Ilya NaumovAttendees, 2015
Belka is an elegant type family designed for editorial use. Based on the classic 18th century Caslon proportions, it is a contemporary redesign that is perfect for newspapers, magazines and digital media. Belka Regular & Belka Italic are neutral and will not distract the reader but the titling options like Belka Stencil or Belka Black have a very strong voice and, beside their main purpose, can also serve as design elements.
Belka Stencil is a logical contribution to the family because the Regular has openings on lowercase a, r, g, k, and uppercase P, R, B, K, Q and Ampersand which gives these letters a somewhat stencilled look. Belka Stencil features similar proportions to the regular but has higher contrast and more geometric feel. The serifs are larger and more triangular. Rounded terminals are a perfect circle. This link to pure geometry reinforces Belka’s contemporary look & feel. Belka Stencil is designed to be used in large, titling sizes only.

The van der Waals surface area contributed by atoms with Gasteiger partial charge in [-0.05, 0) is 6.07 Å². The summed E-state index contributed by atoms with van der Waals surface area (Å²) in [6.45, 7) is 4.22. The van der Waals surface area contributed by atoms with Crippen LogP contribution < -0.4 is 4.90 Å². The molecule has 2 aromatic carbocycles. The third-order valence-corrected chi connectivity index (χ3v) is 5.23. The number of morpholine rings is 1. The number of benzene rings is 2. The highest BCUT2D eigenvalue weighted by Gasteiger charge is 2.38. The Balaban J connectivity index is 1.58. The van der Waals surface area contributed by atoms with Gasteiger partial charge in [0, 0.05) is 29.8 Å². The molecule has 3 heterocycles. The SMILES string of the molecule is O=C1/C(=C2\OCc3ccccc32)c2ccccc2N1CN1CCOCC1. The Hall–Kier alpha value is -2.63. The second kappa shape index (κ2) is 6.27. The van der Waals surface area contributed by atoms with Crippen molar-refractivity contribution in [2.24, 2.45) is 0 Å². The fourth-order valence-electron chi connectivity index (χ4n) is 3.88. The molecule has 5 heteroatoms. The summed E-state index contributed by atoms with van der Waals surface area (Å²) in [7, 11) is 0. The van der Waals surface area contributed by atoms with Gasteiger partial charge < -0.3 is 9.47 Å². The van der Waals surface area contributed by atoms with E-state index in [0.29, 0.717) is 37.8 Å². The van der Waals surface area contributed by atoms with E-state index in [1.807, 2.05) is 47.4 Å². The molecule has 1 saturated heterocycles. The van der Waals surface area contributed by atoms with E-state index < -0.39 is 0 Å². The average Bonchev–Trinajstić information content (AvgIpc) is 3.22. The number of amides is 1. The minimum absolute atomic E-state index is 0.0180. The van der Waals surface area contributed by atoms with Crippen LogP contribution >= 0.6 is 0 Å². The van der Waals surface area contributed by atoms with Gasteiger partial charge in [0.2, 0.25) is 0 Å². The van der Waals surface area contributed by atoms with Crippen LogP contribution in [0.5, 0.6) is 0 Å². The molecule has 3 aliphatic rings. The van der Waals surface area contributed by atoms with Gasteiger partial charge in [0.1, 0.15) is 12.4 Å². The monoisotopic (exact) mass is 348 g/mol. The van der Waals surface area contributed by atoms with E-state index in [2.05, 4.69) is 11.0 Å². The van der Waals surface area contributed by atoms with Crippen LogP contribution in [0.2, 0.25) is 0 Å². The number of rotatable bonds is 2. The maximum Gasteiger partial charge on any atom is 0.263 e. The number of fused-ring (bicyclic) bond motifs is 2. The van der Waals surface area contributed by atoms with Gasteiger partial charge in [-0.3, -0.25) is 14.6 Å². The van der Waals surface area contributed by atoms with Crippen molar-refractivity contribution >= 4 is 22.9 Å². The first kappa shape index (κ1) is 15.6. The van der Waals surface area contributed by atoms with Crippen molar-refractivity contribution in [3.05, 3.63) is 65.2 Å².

Belka Italic contributes to the visual richness of the family. It’s angularity and relatively small angle gives it a contemporary look and feel. The letter shapes are hugely inspired by the calligraphic model and thus contrast quite strongly with the Regular.
My research and design process at Type@Paris was a path of thorns. Before the first sketches of Belka were born, I had spent 2.5 weeks designing 3 other typefaces that ended up being useless. Before having settled on my final model I had digitized my first calligraphy sketches, which were rather low contrast, then made a high-contrast version of them, and to make matters worse (or better…) designed something in between. Only after a severe but incredibly useful intervention from Henrik Kubel did I settle onto something that looks similar to Belka’s final designs. From that day the direction was set in stone and it took another 2.5 weeks of hard work to create the family. Start with Belka Regular and design a character set that includes ligatures, lining and non-ligning figures and basic punctuation. Then create Belka Black to be able to interpolate and get 3 additional weights – Semibold, Bold & Heavy. Design Belka Stencil and finally Belka Italic.
I feel like the real strength of Belka family is its richness and how its different parts work together to create numerous design possibilities and give text layouts exciting textures for a broad variety of media.